Burmese residents endure nationwide drought.
temperatures this year of up to 47 degrees Celsius have resulted in
hundreds of heat-related deaths as well as ongoing drought across
Myanmar, also known as Burma.
Widespread water shortages have
consequently impacted several parts of the country such as Shan state,
where Lake Inle, which serves as the nation’s second largest freshwater
reserve, dropped to half its normal level this summer. Not only were the
70,000 people affected who live around the lake, but also many rare
species that inhabit its waters.
The Mekong River, flowing
through Myanmar as well as several other Southeast Asian countries and
essential to the livelihood of some 60 million people, is also at a
50-year record low.
We are saddened to hear of the serious
situation in Myanmar, and we pray for the blessing of gentle rain for
the Burmese people. May the natural balance of our environment soon be
restored through our wiser, planet-cooling choices.
As part of
her frequent endeavors to ensure humanity’s welfare, Supreme Master
Ching Hai addressed the increasing global warming-related water crises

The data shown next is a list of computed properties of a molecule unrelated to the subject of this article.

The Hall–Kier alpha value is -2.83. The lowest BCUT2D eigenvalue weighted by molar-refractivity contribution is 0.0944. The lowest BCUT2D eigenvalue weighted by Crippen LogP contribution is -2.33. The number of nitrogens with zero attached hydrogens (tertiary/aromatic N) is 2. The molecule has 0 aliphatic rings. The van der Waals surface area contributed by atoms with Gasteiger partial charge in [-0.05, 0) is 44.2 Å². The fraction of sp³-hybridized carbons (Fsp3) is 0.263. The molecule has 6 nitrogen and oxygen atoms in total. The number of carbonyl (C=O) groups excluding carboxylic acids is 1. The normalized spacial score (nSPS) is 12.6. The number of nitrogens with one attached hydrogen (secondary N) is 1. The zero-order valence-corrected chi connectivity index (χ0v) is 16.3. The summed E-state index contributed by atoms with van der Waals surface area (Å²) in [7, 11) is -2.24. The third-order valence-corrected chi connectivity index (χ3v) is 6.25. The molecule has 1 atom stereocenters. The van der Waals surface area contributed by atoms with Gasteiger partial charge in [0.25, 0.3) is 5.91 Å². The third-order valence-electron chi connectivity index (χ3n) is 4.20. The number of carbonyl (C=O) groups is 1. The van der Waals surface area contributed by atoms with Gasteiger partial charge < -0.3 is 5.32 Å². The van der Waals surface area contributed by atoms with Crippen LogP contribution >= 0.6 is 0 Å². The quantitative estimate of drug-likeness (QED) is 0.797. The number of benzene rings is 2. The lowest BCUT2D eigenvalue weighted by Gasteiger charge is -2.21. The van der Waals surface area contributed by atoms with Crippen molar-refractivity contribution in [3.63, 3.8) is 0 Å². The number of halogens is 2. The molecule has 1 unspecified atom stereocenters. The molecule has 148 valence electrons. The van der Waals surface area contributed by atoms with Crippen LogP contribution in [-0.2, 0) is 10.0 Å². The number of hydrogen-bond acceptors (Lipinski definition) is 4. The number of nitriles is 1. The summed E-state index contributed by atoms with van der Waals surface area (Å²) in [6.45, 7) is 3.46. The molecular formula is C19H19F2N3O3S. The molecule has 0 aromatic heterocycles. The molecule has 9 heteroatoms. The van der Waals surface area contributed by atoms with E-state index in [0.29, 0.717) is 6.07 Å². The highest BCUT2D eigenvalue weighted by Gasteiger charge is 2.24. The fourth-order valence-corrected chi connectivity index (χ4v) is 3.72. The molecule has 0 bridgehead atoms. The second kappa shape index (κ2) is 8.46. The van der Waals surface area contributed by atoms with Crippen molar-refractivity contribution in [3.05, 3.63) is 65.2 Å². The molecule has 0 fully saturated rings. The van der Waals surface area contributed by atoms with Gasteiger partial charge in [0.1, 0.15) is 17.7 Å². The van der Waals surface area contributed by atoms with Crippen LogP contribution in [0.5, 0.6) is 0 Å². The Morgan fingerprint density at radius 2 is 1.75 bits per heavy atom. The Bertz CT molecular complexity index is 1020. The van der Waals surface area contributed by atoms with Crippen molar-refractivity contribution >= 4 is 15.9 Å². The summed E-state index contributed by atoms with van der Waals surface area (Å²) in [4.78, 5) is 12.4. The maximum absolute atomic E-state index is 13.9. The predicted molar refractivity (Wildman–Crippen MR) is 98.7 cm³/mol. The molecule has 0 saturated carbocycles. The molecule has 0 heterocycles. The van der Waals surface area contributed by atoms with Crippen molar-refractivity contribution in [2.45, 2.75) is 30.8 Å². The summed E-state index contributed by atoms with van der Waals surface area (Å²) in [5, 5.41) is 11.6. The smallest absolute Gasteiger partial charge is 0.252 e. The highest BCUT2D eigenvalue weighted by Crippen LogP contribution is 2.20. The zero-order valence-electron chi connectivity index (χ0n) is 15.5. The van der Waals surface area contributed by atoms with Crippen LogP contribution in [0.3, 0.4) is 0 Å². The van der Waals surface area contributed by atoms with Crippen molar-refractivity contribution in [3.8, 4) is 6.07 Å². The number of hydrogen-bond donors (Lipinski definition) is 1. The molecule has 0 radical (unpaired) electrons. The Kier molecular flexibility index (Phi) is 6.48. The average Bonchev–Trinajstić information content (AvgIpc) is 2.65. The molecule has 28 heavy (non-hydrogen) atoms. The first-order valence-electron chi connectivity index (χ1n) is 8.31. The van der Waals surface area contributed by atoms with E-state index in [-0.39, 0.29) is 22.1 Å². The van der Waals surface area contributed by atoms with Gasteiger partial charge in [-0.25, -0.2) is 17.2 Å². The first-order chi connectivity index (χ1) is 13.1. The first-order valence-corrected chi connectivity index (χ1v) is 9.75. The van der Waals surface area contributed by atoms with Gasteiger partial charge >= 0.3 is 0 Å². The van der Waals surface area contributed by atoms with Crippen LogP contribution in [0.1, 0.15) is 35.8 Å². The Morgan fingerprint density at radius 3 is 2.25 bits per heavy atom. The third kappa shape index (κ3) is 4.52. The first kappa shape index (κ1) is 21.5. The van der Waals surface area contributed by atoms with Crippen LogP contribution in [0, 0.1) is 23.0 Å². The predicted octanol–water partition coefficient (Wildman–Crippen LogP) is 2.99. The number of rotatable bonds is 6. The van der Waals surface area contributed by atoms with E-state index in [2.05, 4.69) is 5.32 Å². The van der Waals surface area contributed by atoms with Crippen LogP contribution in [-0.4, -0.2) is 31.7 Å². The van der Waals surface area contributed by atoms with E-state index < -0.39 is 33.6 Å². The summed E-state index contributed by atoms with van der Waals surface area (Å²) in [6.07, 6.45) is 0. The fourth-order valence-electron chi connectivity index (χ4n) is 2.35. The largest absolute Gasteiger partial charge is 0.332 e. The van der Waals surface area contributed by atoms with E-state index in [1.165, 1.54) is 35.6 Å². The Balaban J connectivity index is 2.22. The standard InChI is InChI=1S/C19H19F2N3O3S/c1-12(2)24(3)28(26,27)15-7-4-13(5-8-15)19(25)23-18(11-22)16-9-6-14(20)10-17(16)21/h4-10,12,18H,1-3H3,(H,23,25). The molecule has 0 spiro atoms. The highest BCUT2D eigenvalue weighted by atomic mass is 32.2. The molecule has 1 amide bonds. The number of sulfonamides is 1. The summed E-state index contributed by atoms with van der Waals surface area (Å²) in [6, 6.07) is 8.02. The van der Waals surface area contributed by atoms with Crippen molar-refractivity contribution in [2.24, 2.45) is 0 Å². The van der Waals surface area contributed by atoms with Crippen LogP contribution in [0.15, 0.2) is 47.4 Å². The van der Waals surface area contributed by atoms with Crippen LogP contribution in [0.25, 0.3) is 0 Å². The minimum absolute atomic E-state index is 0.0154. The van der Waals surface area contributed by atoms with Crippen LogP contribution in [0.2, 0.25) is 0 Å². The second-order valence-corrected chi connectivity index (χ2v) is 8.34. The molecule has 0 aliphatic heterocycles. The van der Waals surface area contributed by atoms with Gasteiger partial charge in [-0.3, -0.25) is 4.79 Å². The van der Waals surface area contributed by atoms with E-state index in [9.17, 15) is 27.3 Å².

and how to most quickly minimize them during an interview published in
the December 16, 2009 edition of The Irish Dog Journal.
Supreme Master Ching Hai :
Other devastating effects of climate change have already been
occurring: And as a consequence of these environmental impacts, 2
billion people are facing water shortages, and 20 million people are in a
desperate state – like refugees except with no official protection.http://www.reliefweb.int/rw/rwb.nsf/db900SID/KHII-88F8N8?OpenDocument
drought and water crises are spreading silently across the globe,
affecting 44% of the world’s population, even triggering conflicts in
some areas, the livestock industry is guzzling much of our precious
If we really want to conserve our clean, safe water
for ourselves and our children, we must stop livestock production and
adopt the plant-based diet.